Iran: IAEA notified of Natanz construction work
In an interview with Nour News, which is affiliated with Iran's Supreme National Security Council, Behrouz Kamalvandi said the move was taken to intensify security measures around the country’s nuclear facilities, according to Press TV.
Referring to last year’s sabotage at the TESA complex, the AEOI spokesman said the transfer of some of the activities to an area near the Natanz nuclear site is aimed at preventing the recurrence of such attacks.
The complex in Karaj, on the outskirts of Tehran, saw a sabotage attack in June last year, which authorities blamed on Israel. The attack damaged surveillance cameras at the site.
In response to reports in Western media about construction activities near the Natanz nuclear site, Kamalvandi said the International Atomic Energy Agency (IAEA) has been informed about it, even though Iran has no obligation to provide such information to the agency.
A report in The New York Times on Thursday, citing unnamed Israeli and American intelligence officials, said Iran was digging a “vast tunnel network” south of the Natanz nuclear site.
The report said Biden administration officials have been following the construction of the new facility for more than a year, “but are not especially alarmed”.
Kamalvandi said Iran has no safeguards obligation to inform the UN agency of its activities aimed at enhancing passive defense capabilities of its nuclear facilities and establishing underground workshops to relocate some activities to new locations, but it has still notified the agency of all its measures.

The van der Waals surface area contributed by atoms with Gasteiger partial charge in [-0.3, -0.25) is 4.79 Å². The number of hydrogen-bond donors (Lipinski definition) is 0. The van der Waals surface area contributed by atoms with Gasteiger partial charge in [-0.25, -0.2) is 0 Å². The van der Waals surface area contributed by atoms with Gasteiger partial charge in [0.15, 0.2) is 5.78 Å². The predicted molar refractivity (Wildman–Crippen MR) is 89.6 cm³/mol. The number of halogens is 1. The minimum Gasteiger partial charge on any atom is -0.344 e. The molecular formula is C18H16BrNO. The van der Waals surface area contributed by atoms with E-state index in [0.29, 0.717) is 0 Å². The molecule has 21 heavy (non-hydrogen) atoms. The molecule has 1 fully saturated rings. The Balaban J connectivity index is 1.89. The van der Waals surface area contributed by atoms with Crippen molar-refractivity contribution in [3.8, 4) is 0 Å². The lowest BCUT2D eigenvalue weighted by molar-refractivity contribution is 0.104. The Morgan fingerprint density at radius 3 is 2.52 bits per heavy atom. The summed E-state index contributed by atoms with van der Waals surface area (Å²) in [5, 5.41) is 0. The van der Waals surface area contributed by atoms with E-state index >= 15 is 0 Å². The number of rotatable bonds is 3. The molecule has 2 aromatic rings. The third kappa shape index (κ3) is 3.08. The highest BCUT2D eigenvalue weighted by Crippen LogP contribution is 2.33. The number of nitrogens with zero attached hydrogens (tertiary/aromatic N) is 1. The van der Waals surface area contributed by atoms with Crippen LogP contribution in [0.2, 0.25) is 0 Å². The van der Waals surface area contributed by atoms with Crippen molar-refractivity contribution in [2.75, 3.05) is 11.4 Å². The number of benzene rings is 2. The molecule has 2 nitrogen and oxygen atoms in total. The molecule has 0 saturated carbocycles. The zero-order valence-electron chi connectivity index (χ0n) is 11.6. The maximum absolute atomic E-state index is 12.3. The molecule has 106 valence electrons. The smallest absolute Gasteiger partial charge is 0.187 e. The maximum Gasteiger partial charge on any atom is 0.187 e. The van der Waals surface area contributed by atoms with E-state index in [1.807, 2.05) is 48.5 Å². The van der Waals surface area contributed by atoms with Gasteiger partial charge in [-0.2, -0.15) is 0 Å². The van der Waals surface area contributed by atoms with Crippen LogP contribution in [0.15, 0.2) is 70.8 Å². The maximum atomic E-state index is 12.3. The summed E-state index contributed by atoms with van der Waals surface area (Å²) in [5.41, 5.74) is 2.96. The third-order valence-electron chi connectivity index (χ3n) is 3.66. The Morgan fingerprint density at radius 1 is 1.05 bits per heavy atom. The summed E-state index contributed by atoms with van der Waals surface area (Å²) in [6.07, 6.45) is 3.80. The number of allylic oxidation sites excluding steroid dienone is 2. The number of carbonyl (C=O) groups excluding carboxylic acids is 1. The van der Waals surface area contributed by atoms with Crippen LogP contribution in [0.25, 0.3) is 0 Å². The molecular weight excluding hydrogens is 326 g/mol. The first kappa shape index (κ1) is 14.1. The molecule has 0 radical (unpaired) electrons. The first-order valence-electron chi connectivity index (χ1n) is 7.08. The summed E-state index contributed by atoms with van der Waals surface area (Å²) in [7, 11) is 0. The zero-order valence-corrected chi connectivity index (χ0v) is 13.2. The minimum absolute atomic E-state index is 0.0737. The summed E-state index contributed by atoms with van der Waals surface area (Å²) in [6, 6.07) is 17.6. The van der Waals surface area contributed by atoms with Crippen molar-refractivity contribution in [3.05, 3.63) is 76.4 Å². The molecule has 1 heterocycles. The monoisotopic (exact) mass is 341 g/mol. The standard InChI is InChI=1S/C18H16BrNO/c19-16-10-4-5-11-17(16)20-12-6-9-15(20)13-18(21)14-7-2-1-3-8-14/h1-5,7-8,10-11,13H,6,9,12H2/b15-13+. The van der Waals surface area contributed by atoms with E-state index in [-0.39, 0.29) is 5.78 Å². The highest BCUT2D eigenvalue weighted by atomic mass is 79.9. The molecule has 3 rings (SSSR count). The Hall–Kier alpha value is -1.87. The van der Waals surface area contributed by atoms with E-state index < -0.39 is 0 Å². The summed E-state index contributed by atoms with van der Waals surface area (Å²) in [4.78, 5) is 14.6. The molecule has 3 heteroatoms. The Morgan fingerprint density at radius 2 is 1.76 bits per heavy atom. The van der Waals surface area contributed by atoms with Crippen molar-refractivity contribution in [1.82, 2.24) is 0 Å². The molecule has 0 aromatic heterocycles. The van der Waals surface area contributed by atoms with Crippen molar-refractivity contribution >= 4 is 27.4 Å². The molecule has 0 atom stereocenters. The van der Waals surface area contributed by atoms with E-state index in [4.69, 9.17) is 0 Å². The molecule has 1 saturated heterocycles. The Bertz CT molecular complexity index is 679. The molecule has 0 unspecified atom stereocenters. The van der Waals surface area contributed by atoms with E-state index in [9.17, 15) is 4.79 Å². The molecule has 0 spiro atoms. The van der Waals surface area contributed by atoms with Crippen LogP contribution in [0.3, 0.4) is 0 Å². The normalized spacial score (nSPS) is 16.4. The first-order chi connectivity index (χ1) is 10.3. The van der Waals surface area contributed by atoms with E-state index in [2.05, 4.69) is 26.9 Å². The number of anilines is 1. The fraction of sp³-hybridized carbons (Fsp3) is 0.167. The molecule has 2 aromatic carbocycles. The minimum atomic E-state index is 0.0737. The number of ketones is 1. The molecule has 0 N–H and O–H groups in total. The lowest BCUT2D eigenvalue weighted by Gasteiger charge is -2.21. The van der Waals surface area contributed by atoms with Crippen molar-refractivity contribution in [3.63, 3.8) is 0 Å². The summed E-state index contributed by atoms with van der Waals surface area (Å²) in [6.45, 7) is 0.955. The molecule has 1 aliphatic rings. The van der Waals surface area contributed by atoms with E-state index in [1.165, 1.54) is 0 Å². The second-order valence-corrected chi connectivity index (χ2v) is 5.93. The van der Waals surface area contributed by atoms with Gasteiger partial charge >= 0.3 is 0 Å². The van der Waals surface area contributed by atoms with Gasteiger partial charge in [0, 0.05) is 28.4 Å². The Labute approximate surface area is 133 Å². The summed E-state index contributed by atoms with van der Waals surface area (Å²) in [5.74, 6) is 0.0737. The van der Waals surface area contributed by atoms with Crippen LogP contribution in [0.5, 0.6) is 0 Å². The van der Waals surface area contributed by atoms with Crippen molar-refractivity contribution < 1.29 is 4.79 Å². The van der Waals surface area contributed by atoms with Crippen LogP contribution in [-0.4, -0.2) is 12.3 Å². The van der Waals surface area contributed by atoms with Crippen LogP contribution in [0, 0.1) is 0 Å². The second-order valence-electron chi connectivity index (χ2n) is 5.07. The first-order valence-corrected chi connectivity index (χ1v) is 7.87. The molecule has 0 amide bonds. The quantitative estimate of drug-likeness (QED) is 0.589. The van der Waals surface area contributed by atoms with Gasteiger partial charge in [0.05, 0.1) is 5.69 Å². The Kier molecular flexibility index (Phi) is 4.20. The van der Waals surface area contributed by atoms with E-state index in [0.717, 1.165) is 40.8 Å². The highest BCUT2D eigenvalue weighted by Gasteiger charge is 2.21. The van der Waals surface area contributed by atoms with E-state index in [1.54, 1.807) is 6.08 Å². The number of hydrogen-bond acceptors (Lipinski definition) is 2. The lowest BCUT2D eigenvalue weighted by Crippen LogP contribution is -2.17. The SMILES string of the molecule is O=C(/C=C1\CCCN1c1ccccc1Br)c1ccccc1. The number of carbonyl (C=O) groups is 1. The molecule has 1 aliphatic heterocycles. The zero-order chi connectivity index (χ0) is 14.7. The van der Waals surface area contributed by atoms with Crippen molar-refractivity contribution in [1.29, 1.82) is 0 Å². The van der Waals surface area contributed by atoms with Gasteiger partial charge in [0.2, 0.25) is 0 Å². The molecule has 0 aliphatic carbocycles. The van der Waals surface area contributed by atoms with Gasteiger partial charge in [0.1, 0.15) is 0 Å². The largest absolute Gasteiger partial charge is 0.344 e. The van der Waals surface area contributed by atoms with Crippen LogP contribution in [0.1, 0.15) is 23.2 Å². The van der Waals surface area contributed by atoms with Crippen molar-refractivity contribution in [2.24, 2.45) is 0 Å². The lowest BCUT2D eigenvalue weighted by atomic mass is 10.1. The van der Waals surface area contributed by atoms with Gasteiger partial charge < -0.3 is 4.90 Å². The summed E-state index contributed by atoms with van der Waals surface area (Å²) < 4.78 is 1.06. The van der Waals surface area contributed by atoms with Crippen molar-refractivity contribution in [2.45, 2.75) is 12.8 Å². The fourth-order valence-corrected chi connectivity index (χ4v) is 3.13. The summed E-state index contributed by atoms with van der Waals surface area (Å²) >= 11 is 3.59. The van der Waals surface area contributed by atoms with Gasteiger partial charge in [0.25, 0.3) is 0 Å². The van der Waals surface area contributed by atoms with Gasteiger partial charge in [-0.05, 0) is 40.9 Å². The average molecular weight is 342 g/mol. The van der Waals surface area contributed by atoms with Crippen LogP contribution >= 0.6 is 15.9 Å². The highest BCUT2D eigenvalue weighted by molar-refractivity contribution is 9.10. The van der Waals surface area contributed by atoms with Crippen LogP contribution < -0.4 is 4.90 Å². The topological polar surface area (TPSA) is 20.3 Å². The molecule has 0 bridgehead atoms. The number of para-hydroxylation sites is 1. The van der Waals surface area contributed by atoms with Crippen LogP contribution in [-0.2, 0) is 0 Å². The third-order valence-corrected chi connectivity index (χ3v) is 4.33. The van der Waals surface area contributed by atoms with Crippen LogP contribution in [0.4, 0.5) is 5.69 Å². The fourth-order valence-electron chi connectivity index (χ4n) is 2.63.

The AEOI spokesman described Iran’s actions as “fully transparent” and blasted the Israel-affiliated media for creating a false atmosphere around the country’s peaceful nuclear program.
He also denounced the UN nuclear agency for failing to fulfill its technical mandate and failing to condemn terrorist acts against Iran’s nuclear facilities.
Tehran and the IAEA have been at loggerheads recently after the UN nuclear agency adopted an anti-Iran resolution pushed by the United States and its European allies at the agency’s Board of Governors meeting.
Before the meeting, IAEA chief Rafael Grossi made a whirlwind trip to Israel, where he met senior officials of the regime.
These unsavory developments have only complicated efforts to revive a 2015 nuclear deal, also known as the Joint Comprehensive Plan of Action (JCPOA), amid stalled talks in Vienna.
Source: Iran Daily